Berthon Jacques, The astrological sculptures of Eva Aeppli, Omaha, Old Market Press, 1983→
Eva Aeppli, exh. cat., Moderna Museet, Stockholm (24 April – 13 June 1993), Stockholm, Moderna Museet, 1993
Eva Aeppli, Bundeskunsthalle, Bonn, 16 September 1994 – 15 January 1995→
Eva Aeppli, Museum Tinguely, Basel, 25 January – 2 May 2006→
Eva Aeppli, Museum Tinguely, Basel, 6 June – 1 November 2015
Swiss painter and sculptor.
Eva Aeppli studied painting, engraving and sculpture at the Kunstgewerbeschule in Basel. At the age of 16 she learned of the existence of concentration camps while reading Die Moorsoldaten (Peat Bog Soldiers, 1935) by Wolfgang Langhoff. This song had a long-lasting effect on her work. In 1951, she married Jean Tinguely. “I was scared that his art would suffocate me. That is why I did not want to see any of his works, nor did I want to let myself be influenced by him,” she stated. Her independence from her husband had no equivalent, considering what she exhibited with regard to art in general, fashions, trends and means of recognition. E. Aeppli defended the amateur and totally individual characteristics of her art, expressed herself rarely, and was recognised quite late and sporadically by the institutions of her time. Nevertheless, she had an enormous influence on the work of J. Tinguely’s second wife, Niki de Saint Phalle, who in 1963 temporarily named her the physical and spiritual manager of her work in the event of the sculptor’s death. In 1952, E. Aeppli moved to Paris with her husband and created marionettes that she sold in toy stores to pay their rent. They lived miserably. Helped by Daniel Spoerri, they moved into a modest studio in the famous Impasse Ronsin.
Between 1953 and 1957, it was she who provided for the household. J. Tinguely always gave her this role of leader and supporter, having previously encouraged her to become an artist, and to move from charcoal to oil painting. In 1960, they separated and she dedicated herself to large format paintings in which stacked skeletal characters and skulls define compositions on the limit of abstraction, and contemporary danses macabres represent death and a dominating pessimism. She progressively turned towards a more sculptural body of work, one of the first signed by a woman in the 1960s and 1970s (alongside Germaine Richier and Barbara Hepworth). Mostly made up of stitched, mute and solitary fabrics as if seized with pain and fright, the characters are treated with a great economy of means: they are monochrome, of undefined gender, with the same pale face, skeletal body with dangling arms and puny legs. The artist herself called these “Maccabees”. Certain groups of these fabric mannequins are considered her masterpieces today: La Table (1967); Groupe de 13 (hommage à Amnesty international) (1968). Her works address frontally the victims of the century, from the deported to the victims of torture. The gaze is dark with no escape, as she explained to a critic who reportedly misunderstood La Table, “You are wrong to assume that I put death at the centre of the table to convey a message of despair contrary to Jesus’s message of hope. On the contrary, my work was a commentary on the fact that people feel abandoned, they are consumed by the fear of death, they refuse the gift of eternal life from the centre that Jesus should represent. I hope that through their expressions we can see the isolation of these figures at the table, imprisoned in their negative world,” (Eva a Myth?, 2000).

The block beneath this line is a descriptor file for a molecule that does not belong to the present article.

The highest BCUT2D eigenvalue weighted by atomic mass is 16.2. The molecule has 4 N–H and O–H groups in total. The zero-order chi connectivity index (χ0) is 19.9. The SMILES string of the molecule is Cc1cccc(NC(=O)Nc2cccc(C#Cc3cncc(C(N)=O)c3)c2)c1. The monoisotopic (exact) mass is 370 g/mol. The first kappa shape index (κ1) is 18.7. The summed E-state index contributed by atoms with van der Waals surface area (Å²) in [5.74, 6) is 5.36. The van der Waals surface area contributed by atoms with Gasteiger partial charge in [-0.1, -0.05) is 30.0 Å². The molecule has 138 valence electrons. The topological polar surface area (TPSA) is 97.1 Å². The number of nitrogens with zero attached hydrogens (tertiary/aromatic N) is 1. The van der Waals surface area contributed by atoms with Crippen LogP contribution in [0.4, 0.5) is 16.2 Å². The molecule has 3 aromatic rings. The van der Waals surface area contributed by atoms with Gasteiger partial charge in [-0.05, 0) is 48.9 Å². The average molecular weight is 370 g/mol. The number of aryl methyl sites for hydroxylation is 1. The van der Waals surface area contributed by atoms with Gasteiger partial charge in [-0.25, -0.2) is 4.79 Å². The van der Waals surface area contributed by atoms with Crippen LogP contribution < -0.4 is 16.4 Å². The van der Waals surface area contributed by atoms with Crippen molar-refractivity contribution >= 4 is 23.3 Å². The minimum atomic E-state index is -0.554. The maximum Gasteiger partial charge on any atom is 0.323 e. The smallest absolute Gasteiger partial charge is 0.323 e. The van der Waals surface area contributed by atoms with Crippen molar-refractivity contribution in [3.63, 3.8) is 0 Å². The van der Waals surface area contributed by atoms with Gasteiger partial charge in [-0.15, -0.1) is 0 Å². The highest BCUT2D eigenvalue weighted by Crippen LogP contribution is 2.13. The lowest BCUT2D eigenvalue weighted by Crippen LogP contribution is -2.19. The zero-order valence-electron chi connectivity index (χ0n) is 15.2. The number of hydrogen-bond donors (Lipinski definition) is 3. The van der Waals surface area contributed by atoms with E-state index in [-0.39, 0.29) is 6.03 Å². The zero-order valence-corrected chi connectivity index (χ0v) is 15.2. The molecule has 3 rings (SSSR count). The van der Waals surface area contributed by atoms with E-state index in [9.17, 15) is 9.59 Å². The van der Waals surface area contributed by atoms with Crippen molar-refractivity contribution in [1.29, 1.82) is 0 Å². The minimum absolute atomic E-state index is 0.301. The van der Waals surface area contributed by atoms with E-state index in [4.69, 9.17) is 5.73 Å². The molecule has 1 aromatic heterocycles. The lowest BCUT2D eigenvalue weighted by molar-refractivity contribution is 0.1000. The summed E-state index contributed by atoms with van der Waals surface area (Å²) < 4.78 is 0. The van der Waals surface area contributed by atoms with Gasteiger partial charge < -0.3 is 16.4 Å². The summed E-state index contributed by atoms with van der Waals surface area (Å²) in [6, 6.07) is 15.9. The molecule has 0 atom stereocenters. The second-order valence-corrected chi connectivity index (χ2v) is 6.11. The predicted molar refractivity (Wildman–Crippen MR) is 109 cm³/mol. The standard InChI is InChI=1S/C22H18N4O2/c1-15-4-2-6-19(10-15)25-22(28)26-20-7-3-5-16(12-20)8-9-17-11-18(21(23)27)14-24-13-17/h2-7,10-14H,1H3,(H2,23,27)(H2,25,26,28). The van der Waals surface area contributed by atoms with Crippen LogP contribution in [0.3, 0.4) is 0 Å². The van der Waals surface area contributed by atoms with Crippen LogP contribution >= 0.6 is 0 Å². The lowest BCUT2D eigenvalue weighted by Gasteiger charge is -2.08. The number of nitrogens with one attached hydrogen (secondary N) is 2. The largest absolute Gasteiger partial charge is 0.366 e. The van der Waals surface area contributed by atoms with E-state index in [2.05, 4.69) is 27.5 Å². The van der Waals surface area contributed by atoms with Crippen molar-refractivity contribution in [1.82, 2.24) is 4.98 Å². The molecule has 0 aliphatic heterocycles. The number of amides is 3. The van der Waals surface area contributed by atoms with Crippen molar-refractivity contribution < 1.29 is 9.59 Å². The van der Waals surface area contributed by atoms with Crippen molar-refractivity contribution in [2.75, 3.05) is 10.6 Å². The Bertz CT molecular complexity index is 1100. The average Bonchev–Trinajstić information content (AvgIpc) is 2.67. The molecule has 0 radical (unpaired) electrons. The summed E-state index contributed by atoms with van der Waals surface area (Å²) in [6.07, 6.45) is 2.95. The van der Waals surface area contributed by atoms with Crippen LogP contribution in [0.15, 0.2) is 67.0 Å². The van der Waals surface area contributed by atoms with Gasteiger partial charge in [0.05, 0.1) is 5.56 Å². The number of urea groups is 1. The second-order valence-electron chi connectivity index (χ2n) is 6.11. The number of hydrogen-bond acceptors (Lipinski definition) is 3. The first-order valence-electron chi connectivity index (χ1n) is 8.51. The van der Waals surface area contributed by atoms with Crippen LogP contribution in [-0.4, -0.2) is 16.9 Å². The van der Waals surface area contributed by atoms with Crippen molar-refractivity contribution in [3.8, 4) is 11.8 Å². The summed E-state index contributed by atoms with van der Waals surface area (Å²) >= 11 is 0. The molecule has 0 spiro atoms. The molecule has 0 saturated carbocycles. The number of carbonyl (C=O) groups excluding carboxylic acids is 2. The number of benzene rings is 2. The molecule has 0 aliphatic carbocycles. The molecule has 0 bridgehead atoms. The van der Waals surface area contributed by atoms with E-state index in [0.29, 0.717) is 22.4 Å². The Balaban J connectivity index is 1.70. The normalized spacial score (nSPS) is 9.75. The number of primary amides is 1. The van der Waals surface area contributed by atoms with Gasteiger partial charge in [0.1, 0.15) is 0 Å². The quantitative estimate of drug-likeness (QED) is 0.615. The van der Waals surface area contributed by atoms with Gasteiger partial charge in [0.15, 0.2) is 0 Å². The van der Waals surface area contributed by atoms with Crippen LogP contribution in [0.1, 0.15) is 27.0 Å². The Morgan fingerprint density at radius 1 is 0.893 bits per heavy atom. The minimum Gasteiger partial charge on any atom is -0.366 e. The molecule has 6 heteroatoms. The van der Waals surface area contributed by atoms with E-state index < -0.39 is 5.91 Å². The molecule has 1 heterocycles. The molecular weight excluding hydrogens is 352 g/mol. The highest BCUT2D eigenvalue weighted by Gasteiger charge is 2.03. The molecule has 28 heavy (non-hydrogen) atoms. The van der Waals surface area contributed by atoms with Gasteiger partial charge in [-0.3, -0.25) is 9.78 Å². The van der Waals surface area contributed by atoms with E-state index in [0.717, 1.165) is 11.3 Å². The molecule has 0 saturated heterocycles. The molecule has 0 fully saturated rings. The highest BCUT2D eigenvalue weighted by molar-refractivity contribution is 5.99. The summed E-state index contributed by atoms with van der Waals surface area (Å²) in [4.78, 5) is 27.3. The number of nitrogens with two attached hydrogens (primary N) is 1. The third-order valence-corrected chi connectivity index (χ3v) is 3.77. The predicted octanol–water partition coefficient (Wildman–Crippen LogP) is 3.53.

From the mid-1970s, the fabric mannequins were replaced by bronze, individual figures and a series of monumental busts made in velour, cotton and leather stuffed with kapok, most of which were dedicated to astrology: Les Planètes (1974–1976) followed by Le Zodiaque (1979–1980). In 1991, the couple created a series of works exhibited at the Musée de l’Hôtel-Dieu in Mantes-la-Jolie in 2002. This collaborative work as well as the relationships that E. Aeppli had with major artists of her time are “exhibited” in her books Livres de vie, a wordless autobiography that she kept for fifty years (1954–2002). In them, she collected letters, manuscripts, drawings, images, photographs sent by friends, and reproductions of her works. Life and artistic creation came together to form an indivisible entity, all the more unique and useful as E. Aeppli always refused to comment on her creations. This photo journal is also an image of post-war Europe. The 1994 retrospective dedicated to her work in Bonn was followed by others at the Garden of the Zodiac in Omaha, Nebraska in 2000 and later at the Musée Tinguely in Basel in 2006.
Eva Aeppli, Groupe de 13 (Hommage à Amnesty International), 1968, silk, kapok, cotton, velvet, iron, wood, 250 x 370 cm
Eva Aeppli, Jean Tinguely, Mirha, 1991, wrought iron, fabric and candles, 63 x 52 x 58 cm, private collection
Eva Aeppli, Dame oder Bella [Lady or Bella], 1967, velvet, silk, metal wheelchair, 140 × 50 × 90 cm, Ludwigmuseum
Eva Aeppli, The Five Widows, 1972, silk, cotton, kapok filling, variable dimensions, Museum Tinguely